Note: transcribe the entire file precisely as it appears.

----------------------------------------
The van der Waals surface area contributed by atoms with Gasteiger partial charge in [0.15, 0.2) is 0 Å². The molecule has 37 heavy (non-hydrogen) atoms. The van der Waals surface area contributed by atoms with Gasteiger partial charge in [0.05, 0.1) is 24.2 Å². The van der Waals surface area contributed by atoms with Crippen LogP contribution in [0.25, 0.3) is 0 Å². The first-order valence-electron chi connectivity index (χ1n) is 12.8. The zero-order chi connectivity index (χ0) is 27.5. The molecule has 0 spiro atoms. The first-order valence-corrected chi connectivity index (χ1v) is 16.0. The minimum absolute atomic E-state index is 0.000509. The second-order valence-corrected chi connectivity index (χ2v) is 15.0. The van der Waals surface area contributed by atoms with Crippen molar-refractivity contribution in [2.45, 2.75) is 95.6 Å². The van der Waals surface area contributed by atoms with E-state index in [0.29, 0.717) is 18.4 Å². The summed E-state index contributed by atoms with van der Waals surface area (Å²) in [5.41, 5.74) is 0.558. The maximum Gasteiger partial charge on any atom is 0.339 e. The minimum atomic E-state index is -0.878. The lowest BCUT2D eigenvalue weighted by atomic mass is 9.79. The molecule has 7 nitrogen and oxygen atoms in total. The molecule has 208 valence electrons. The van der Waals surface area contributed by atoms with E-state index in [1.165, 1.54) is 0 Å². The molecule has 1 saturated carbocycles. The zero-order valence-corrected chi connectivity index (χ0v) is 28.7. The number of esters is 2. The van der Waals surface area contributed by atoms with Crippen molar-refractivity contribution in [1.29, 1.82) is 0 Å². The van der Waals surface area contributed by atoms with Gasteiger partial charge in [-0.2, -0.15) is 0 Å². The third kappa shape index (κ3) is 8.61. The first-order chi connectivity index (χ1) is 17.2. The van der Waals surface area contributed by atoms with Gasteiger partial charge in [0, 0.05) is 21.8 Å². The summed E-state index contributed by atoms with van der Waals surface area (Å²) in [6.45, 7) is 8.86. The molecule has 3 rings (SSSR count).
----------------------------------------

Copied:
The van der Waals surface area contributed by atoms with Gasteiger partial charge in [0.15, 0.2) is 0 Å². The molecule has 37 heavy (non-hydrogen) atoms. The van der Waals surface area contributed by atoms with Gasteiger partial charge in [0.05, 0.1) is 24.2 Å². The van der Waals surface area contributed by atoms with Crippen LogP contribution in [0.25, 0.3) is 0 Å². The first-order valence-electron chi connectivity index (χ1n) is 12.8. The zero-order chi connectivity index (χ0) is 27.5. The molecule has 0 spiro atoms. The first-order valence-corrected chi connectivity index (χ1v) is 16.0. The minimum absolute atomic E-state index is 0.000509. The second-order valence-corrected chi connectivity index (χ2v) is 15.0. The van der Waals surface area contributed by atoms with Crippen molar-refractivity contribution in [2.45, 2.75) is 95.6 Å². The van der Waals surface area contributed by atoms with E-state index in [0.29, 0.717) is 18.4 Å². The summed E-state index contributed by atoms with van der Waals surface area (Å²) in [5.41, 5.74) is 0.558. The maximum Gasteiger partial charge on any atom is 0.339 e. The minimum atomic E-state index is -0.878. The lowest BCUT2D eigenvalue weighted by atomic mass is 9.79. The molecule has 7 nitrogen and oxygen atoms in total. The molecule has 208 valence electrons. The van der Waals surface area contributed by atoms with E-state index in [1.165, 1.54) is 0 Å². The molecule has 1 saturated carbocycles. The zero-order valence-corrected chi connectivity index (χ0v) is 28.7. The number of esters is 2. The van der Waals surface area contributed by atoms with Crippen molar-refractivity contribution in [1.29, 1.82) is 0 Å². The van der Waals surface area contributed by atoms with Gasteiger partial charge in [-0.2, -0.15) is 0 Å². The third kappa shape index (κ3) is 8.61. The first-order chi connectivity index (χ1) is 17.2. The van der Waals surface area contributed by atoms with Gasteiger partial charge in [0, 0.05) is 21.8 Å². The summed E-state index contributed by atoms with van der Waals surface area (Å²) in [6.45, 7) is 8.86. The molecule has 3 rings (SSSR count).